The Solar Twin Planet Search
IV. The Sun as a typical rotator and evidence for a new rotational braking law for Sun-like stars⋆,⋆⋆
1 Universidade de São PauloDepartamento
de Astronomia do IAG/USP, Rua do Matão 1226, Cidade
Universitária, 05508-900 São
Paulo, SP, Brazil
2 University of Chicago, Department of Astronomy and Astrophysics, IL 60637, USA
3 Universidade Federal do Rio Grande do Norte, 59072-970 Natal, RN, Brazil
4 Harvard-Smithsonian Center for Astrophysics, Cambridge, MA 02138, USA
5 University of Texas, McDonald Observatory and Department of Astronomy at Austin, USA
6 The Australian National University, Research School of Astronomy and Astrophysics, Cotter Road, Weston, ACT 2611, Australia
7 University of Göttingen, Institut für Astrophysik, Germany
8 Universidade Federal do Rio Grande do Sul, Instituto de Física, Av. Bento Gonçalves 9500, 90650-002 Porto Alegre, RS, Brazil
Accepted: 20 June 2016
Context. It is still unclear how common the Sun is when compared to other similar stars in regards to some of its physical properties, such as rotation. Considering that gyrochronology relations are widely used today to estimate ages of stars in the main sequence, and that the Sun is used to calibrate it, it is crucial to assess whether these procedures are acceptable.
Aims. We analyze the rotational velocities, limited by the unknown rotation axis inclination angle, of an unprecedented large sample of solar twins to study the rotational evolution of Sun-like stars, and assess whether the Sun is a typical rotator.
Methods. We used high-resolution (R = 115 000) spectra obtained with the HARPS spectrograph and the 3.6 m telescope at La Silla Observatory. The projected rotational velocities for 81 solar twins were estimated by line profile fitting with synthetic spectra. Macroturbulence velocities were inferred from a prescription that accurately reflects their dependence with effective temperature and luminosity of the stars.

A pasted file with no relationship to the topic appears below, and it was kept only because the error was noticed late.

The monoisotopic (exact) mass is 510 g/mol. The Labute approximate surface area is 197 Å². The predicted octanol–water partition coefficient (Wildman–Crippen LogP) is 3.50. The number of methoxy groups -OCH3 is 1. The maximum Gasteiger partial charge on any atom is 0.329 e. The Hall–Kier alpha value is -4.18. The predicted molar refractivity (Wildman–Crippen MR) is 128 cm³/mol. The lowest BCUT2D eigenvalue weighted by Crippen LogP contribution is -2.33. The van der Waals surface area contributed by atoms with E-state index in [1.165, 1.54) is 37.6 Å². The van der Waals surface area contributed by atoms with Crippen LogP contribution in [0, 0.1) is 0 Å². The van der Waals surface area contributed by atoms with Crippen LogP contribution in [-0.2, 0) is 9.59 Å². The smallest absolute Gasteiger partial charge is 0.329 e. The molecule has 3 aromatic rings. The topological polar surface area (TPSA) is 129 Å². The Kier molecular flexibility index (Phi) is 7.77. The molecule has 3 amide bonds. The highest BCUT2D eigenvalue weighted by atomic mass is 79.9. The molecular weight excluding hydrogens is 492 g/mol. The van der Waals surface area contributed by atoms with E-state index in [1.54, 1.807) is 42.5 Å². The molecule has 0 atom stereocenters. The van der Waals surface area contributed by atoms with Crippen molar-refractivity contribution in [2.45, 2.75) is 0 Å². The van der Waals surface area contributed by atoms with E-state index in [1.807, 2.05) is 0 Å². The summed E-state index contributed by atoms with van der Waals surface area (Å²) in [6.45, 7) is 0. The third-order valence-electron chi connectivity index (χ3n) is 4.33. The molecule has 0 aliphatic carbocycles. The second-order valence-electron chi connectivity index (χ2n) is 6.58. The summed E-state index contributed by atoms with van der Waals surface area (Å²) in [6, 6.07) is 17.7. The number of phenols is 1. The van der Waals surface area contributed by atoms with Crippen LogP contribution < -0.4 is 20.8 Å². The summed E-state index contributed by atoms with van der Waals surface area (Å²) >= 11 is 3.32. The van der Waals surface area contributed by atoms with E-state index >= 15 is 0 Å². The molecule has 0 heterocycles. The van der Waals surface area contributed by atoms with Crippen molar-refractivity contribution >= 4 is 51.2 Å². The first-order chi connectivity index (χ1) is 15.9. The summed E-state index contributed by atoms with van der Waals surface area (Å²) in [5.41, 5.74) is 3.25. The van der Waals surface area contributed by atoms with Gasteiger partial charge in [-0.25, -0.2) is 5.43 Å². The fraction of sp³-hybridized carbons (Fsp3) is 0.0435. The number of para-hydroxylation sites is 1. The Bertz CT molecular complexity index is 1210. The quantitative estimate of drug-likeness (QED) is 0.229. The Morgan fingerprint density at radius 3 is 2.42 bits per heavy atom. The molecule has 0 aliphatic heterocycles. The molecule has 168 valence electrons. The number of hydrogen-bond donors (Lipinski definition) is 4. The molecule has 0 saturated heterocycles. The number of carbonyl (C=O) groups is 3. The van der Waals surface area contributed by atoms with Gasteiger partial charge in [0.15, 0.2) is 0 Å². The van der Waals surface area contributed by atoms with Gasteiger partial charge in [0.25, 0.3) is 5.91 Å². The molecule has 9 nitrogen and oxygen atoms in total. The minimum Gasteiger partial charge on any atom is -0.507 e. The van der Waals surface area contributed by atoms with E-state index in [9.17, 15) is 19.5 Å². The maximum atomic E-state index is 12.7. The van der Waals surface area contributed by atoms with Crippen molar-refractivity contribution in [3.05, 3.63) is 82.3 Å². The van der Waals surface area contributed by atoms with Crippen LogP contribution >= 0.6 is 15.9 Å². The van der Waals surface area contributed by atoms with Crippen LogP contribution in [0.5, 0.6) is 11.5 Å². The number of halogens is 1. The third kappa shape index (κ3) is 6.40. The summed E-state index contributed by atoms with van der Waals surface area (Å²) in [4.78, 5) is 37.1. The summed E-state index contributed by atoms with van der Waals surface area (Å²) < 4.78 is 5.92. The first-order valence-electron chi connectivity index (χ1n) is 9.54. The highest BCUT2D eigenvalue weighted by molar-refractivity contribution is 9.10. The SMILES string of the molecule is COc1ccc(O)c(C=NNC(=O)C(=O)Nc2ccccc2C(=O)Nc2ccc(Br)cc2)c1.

Results. Our sample of solar twins include some spectroscopic binaries with enhanced rotational velocities, and we do not find any nonspectroscopic binaries with unusually high rotation velocities. We verified that the Sun does not have a peculiar rotation, but the solar twins exhibit rotational velocities that depart from the Skumanich relation.
Conclusions. The Sun is a regular rotator when compared to solar twins with a similar age. Additionally, we obtain a rotational braking law that better describes the stars in our sample (v ∝ t-0.6) in contrast to previous, often-used scalings.
Key words: Sun: rotation / stars: solar-type / stars: rotation / stars: fundamental parameters
Based on observations collected at the European Organisation for Astronomical Research in the Southern Hemisphere under ESO programs 188.C-0265, 183.D-0729, 292.C-5004, 077.C-0364, 072.C-0488, 092.C-0721, 093.C-0409, 183.C-0972, 192.C-0852, 091.C-0936, 089.C-0732, 091.C-0034, 076.C-0155, 185.D-0056, 074.C-0364, 075.C-0332, 089.C-0415, 60.A-9036, 075.C-0202, 192.C-0224, 090.C-0421 and 088.C-0323.
Full Table 3 is only available at the CDS via anonymous ftp to cdsarc.u-strasbg.fr (184.108.40.206) or via http://cdsarc.u-strasbg.fr/viz-bin/qcat?J/A+A/592/A156
© ESO, 2016